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Exhibition explores how animals considered exotic by the Georgians and early Victorians were depicted
Attributed to Richard Barrett D., Three ‘liger’ cubs bred between a lion and a tigress at the Royal Menagerie, Sandpit Gate, Windsor Great Park, October 1824.

BRIGHTON.- A new exhibition at the Royal Pavilion, Brighton explores how animals considered exotic by the Georgians and early Victorians were depicted, kept and presented.

Exotic Creatures looks at animals owned by the Royal Family and in menageries and early zoos, as well as the ‘political beasts’ of the period (c.1740-1850). A painting of liger cubs (a cross between a lion and a tigress) born at Windsor in 1824, and presented to Royal Pavilion creator George IV shortly after, is being displayed to the public for the first time.

Another rarely-seen painting will tell the story of the UK’s first living giraffe, given to George IV as a diplomatic gift by the Pasha of Egypt in 1826.

Other works on show include satirical prints, original menagerie bills, sculptural and ceramic pieces and paintings and archival material. The exhibition takes a playful approach suitable for all the family, and a children’s Royal Pavilion Creature Trail - pointing to the creatures and mythological beasts hiding in the Pavilion’s décor - is available to buy.

The exhibition is organised around four main themes:

Royal menageries
George IV, himself considered exotic and unpredictable by many, kept a significant collection of exotic animals in his private menagerie at Windsor Great Park – continuing a tradition dating back to the keeping of lions at the Tower of London Menagerie in the early 13th century. The exhibition will tell the stories of individual exotic animals and explain the transition to public menageries, the establishment of the Zoological Society of London in 1826, and the opening of its Gardens - later known as London Zoo - in 1828.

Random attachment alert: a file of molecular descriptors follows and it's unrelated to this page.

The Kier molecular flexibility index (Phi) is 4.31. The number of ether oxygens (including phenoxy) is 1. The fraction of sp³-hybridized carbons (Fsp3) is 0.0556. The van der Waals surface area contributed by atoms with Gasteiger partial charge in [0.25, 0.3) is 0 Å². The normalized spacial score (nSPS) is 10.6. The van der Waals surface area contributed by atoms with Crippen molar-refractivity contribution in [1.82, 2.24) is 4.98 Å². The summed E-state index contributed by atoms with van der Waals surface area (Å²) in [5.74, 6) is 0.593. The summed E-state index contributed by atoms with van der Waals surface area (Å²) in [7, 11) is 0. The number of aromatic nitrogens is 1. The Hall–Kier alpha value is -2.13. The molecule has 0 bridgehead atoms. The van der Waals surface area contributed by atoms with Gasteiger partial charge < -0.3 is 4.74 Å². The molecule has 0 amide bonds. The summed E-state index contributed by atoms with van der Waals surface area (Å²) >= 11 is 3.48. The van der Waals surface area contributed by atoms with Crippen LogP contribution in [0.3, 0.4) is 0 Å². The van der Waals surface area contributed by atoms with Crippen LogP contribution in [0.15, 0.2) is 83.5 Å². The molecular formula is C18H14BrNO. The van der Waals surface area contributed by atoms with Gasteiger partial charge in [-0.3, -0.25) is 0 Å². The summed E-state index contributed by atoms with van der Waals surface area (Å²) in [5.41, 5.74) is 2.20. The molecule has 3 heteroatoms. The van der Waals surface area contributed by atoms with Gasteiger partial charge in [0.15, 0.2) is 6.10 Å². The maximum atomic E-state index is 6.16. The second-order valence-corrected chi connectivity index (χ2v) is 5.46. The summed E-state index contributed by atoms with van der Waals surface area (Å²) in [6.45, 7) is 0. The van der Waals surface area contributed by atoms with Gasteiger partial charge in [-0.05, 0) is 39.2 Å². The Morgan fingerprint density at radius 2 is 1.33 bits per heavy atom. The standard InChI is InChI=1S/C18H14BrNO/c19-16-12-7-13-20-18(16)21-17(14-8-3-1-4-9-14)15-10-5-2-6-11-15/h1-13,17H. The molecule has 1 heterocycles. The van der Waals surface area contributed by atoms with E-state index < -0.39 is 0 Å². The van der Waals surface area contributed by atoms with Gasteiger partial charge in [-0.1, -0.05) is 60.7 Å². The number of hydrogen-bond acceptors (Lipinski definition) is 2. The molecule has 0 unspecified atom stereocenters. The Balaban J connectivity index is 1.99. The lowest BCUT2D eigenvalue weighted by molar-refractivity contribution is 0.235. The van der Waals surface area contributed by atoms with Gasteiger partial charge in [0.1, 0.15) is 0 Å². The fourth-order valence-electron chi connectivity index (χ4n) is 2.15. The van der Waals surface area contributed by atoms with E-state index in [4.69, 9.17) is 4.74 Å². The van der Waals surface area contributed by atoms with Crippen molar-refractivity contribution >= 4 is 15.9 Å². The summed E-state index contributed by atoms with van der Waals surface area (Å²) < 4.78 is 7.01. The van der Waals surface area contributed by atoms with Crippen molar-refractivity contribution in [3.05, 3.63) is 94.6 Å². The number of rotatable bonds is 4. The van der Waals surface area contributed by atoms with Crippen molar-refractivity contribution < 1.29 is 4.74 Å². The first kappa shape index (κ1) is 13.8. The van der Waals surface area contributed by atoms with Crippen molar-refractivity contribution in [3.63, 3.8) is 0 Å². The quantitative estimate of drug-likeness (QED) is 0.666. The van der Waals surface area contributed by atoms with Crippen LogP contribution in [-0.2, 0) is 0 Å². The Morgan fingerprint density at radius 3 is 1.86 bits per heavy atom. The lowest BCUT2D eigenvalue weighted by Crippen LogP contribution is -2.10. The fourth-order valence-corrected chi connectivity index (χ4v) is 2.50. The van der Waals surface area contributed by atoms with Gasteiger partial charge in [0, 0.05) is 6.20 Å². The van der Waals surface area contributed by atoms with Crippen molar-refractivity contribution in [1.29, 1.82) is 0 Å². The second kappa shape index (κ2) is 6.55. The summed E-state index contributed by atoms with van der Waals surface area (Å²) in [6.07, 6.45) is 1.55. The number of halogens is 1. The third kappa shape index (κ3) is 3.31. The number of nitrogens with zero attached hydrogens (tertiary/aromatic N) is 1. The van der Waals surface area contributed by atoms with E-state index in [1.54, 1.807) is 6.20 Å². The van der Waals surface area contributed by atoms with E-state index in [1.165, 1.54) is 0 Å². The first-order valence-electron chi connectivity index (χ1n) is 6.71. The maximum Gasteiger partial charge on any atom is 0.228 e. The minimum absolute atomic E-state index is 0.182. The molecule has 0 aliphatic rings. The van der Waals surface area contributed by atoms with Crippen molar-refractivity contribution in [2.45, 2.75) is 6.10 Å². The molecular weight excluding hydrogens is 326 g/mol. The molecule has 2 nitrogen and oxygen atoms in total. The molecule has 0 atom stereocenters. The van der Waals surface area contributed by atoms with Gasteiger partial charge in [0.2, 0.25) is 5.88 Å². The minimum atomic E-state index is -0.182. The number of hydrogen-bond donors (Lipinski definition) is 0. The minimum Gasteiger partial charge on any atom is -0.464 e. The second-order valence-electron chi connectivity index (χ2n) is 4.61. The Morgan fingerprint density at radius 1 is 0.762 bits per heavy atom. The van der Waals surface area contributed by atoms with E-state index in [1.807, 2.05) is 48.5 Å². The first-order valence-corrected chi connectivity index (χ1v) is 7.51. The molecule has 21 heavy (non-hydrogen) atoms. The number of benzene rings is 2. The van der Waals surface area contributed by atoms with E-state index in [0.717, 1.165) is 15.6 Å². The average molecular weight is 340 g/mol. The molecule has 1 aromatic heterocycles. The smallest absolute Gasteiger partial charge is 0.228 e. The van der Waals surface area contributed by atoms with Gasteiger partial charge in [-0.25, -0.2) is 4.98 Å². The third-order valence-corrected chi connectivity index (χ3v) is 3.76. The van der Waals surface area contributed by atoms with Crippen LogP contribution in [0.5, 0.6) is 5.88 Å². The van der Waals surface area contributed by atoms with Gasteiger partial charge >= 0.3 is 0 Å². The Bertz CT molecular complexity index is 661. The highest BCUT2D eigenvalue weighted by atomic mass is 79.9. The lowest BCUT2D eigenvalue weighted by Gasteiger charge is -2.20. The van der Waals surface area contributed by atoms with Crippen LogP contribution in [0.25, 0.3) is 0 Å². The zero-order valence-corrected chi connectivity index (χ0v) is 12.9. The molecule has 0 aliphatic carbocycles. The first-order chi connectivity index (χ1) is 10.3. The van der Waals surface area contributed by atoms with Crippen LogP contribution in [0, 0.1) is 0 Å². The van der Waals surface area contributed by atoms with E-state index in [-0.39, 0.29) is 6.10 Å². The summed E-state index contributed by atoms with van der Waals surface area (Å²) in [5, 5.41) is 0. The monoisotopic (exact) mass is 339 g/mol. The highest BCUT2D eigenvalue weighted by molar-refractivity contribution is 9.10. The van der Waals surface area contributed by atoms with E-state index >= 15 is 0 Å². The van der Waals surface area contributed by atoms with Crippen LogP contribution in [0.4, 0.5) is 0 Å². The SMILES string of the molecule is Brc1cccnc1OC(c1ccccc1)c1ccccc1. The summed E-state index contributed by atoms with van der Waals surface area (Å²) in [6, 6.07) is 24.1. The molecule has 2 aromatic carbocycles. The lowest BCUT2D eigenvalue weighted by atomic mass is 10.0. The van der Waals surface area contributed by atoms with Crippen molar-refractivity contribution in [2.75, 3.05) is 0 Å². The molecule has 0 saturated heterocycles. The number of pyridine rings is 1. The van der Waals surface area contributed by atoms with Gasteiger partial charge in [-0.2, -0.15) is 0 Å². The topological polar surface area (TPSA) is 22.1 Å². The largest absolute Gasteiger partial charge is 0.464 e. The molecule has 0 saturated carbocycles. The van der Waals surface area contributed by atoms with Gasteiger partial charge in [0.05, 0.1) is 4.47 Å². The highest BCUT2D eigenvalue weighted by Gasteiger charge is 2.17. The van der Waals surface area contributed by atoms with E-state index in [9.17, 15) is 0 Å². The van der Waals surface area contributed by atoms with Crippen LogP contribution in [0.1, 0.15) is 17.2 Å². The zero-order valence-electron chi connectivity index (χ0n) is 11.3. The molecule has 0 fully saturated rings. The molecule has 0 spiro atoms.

Public and travelling menageries and early zoos
Many of the exhibits will have a strong connection with Brighton, whose residents enjoyed regular visits from travelling menageries and animal performances in the Royal Pavilion grounds. A permanent zoological garden was proposed on the site now occupied by Park Crescent, where lions still top the gateposts of the southern garden wall.

The late Georgian period saw a change in attitudes to how and why exotic animals where kept, and in the late 1820s the Zoological Society of London, devoted to scientific research, was founded. This led to the establishment of what is now London Zoo.

Royal beasts
George’s mother Queen Charlotte kept a zebra in the 1760s and ordered a rhino to perform for her children’s amusement, while George IV gave ostriches as presents to mistresses and kept kangaroos at Windsor Great Park. He also received the first living giraffe on British soil as a diplomatic gift.

The young female giraffe arrived in August 1827 after a long and strenuous journey from Africa, by which time neither she nor George were in a good state of health. Cartoonists mercilessly poked fun at both but the exhibition’s portrait by Swiss artist Jacques-Laurent Agasse is more sympathetic, depicting the giraffe in great detail with her keepers in Windsor Great Park. Although two Egyptian cows were drafted in as wet nurses she struggled in the UK, and died around two years later (more info available on request).

Political beasts
Animals were a popular device for mocking politicians and royals in Georgian satire and caricatures, as depicted in Brighton Museum and the Royal Pavilion’s extensive collections (many of which are hand-coloured).

The exhibition demonstrates how the arrival of exotic animals influenced fashion and the decorative arts in Britain, with giraffe-patterned wallpaper, teapots and fabrics becoming hugely popular in the late 1820s. It also addresses the challenges of creating anatomically correct images of non-native animals in the Georgian era, and the period’s simultaneous passions for scientific research and the use (and abuse) of animals in entertainment.

As well as caricatures and striking Staffordshire figures from Brighton Museum & Art Gallery’s own collection, curator Alexandra Loske has sourced significant loans from the Victoria & Albert Museum, the British Museum, Royal Collection Trust and private collections. She said:

“We’re thrilled to have secured the loan of one of the most popular and beautiful animal paintings in British art, a portrait of George IV’s giraffe - commissioned by the king himself and still in the Royal Collection. Another highlight is the V&A’s exquisite bronze statue of a rhino named Clara, which toured Europe in the 1740s and 1750s – of which only four survive.

“We’re also very proud to be displaying a painting of liger cubs, attributed to Richard Barrett Davis. The cubs were born in Windsor in 1824 and presented to George IV, and were painted by leading animal painters including Agasse. The painting in our exhibition was recently bought by a local collector and supporter of the Royal Pavilion Foundation, and is being displayed to the public for the very first time.”

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